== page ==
The explanation is to be found partly, no doubt, in the circumstances of the early Christians. “Not many wise after the flesh, not many might, not many noble” were called. Those humble men and women were excused from instituting an social revolution simply because they did not have the power. The acquiescence by the apostolic Church, therefore, in certain imperfect social institutions does not necessarily excuse similar acquiescence today. The Church has now, in the providence of God, become rich and powerful; and with additional power comes additional responsibility.

There is, however, a far deeper reason for the moderate attitude which the apostolic Church assumed toward existing institutions. The fundamental fact is that the Church refrained from a definite programme of social reform simply because she had something far better; she postponed the improvement of earthly conditions in order to offer eternal life. The improvement of conditions upon this earth is in the providence of God a long and painful process; while it was proceeding souls would have been lost; the first duty of the Church was obviously to offer to everyone, man or woman, rich or poor, bond or free, the inestimable gift of salvation. If a man has communion with the living God, all else can wait.

Accordingly, the apostolic Church promised men not silver and gold, the improvement of earthly conditions, but an abundant entrance into heaven. It is this spiritual and heavenly character of Christianity which makes the Christian offer universal. A gospel which promises merely an improvement of the world is dependent upon worldly conditions. If Christianity is merely a happy and successful life in this world, then a man may be deprived of it by disease, or ill fortune, or unjust suspicion, or death. As a matter of fact, Christianity is a life in communion with God, and that can be maintained in poverty and in plenty, in slavery and in freedom, in life and in death. The Christina offer is extended to everyone, and every earthly condition, no matter how degrading or how painful, can be used in the service of God. (The New Testament: An Introduction to Its Literature and History, 368-69)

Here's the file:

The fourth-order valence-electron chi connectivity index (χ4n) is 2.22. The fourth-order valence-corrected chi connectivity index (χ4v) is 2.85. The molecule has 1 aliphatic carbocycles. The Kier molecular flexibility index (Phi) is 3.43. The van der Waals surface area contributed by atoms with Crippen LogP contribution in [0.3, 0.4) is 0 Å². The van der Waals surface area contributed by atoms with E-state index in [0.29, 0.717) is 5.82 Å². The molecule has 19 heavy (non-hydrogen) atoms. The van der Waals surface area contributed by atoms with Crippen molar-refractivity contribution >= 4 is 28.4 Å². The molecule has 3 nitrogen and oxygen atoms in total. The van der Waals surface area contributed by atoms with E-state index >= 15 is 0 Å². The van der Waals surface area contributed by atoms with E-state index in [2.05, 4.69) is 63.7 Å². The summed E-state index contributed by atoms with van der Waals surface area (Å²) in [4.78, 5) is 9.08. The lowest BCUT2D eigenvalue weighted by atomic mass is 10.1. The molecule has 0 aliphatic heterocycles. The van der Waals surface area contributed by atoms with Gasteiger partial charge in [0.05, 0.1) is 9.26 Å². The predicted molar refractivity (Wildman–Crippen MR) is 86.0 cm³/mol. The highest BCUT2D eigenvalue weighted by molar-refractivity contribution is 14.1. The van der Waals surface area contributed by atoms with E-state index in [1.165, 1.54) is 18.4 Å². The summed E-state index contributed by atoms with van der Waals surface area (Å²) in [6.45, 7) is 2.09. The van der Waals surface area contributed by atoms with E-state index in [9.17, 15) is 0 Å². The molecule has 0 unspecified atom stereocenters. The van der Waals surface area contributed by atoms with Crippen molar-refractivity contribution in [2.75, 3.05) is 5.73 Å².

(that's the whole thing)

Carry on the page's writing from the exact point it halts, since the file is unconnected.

How 2K Might Have Helped Stellman

I hope Jason Stellman does not consider this piling on. He is a friend and I mean to be respectful of his decision even if I lament his loss of Protestant convictions. At the same time, since some have invoked the two-kingdoms theology as a plausible factor in Stellman’s resignation, a response is in order. And Jason’s reasons for leaving the PCA provide yet another occasion to clarify the 2k position with which he once identified.

First, on the matter of sola scriptura, 2k theology does not pit ecclesiology against the word of God but in fact limits the ministry of the church precisely to what Scripture teaches. At the risk of beating a dead Machen, the hero of conservative Presbyterians put the matter this way in his defense of his refusal to comply with the PCUSA’s Mandate of 1934 (which deemed illegal the Independent Board for Presbyterian Foreign Missions):